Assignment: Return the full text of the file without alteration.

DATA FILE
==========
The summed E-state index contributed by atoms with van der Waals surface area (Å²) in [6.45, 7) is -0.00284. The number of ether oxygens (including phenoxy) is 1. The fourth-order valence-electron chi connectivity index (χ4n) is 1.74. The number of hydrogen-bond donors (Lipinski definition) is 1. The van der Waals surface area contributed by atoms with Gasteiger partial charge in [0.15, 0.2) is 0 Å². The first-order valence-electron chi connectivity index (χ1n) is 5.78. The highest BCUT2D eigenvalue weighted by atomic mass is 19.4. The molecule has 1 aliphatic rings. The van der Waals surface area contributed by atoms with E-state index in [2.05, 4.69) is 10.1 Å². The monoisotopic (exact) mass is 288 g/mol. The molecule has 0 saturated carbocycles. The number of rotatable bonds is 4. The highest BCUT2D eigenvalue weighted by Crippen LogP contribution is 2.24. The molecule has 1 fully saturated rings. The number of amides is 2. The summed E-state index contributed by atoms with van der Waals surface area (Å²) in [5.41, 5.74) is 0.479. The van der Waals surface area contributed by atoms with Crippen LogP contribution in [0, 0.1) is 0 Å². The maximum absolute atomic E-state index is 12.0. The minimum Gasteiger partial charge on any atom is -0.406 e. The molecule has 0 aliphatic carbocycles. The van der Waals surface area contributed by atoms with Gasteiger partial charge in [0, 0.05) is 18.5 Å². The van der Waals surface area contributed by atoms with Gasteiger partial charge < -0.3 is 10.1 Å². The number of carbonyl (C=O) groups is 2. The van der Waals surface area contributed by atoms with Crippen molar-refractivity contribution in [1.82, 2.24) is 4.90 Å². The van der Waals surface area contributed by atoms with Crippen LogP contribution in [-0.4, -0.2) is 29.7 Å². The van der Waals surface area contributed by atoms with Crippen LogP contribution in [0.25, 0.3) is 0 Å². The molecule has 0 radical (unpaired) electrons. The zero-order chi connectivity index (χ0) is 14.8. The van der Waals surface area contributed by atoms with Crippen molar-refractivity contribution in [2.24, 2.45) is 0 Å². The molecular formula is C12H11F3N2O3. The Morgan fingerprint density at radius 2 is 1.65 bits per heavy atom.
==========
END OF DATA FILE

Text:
The summed E-state index contributed by atoms with van der Waals surface area (Å²) in [6.45, 7) is -0.00284. The number of ether oxygens (including phenoxy) is 1. The fourth-order valence-electron chi connectivity index (χ4n) is 1.74. The number of hydrogen-bond donors (Lipinski definition) is 1. The van der Waals surface area contributed by atoms with Gasteiger partial charge in [0.15, 0.2) is 0 Å². The first-order valence-electron chi connectivity index (χ1n) is 5.78. The highest BCUT2D eigenvalue weighted by atomic mass is 19.4. The molecule has 1 aliphatic rings. The van der Waals surface area contributed by atoms with E-state index in [2.05, 4.69) is 10.1 Å². The monoisotopic (exact) mass is 288 g/mol. The molecule has 0 saturated carbocycles. The number of rotatable bonds is 4. The highest BCUT2D eigenvalue weighted by Crippen LogP contribution is 2.24. The molecule has 1 fully saturated rings. The number of amides is 2. The summed E-state index contributed by atoms with van der Waals surface area (Å²) in [5.41, 5.74) is 0.479. The van der Waals surface area contributed by atoms with Crippen LogP contribution in [0, 0.1) is 0 Å². The maximum absolute atomic E-state index is 12.0. The minimum Gasteiger partial charge on any atom is -0.406 e. The molecule has 0 aliphatic carbocycles. The van der Waals surface area contributed by atoms with Gasteiger partial charge in [0, 0.05) is 18.5 Å². The van der Waals surface area contributed by atoms with Gasteiger partial charge < -0.3 is 10.1 Å². The number of carbonyl (C=O) groups is 2. The van der Waals surface area contributed by atoms with Crippen molar-refractivity contribution in [1.82, 2.24) is 4.90 Å². The van der Waals surface area contributed by atoms with Crippen LogP contribution in [-0.4, -0.2) is 29.7 Å². The van der Waals surface area contributed by atoms with Crippen LogP contribution in [0.25, 0.3) is 0 Å². The molecule has 0 radical (unpaired) electrons. The zero-order chi connectivity index (χ0) is 14.8. The van der Waals surface area contributed by atoms with Crippen molar-refractivity contribution in [2.24, 2.45) is 0 Å². The molecular formula is C12H11F3N2O3. The Morgan fingerprint density at radius 2 is 1.65 bits per heavy atom.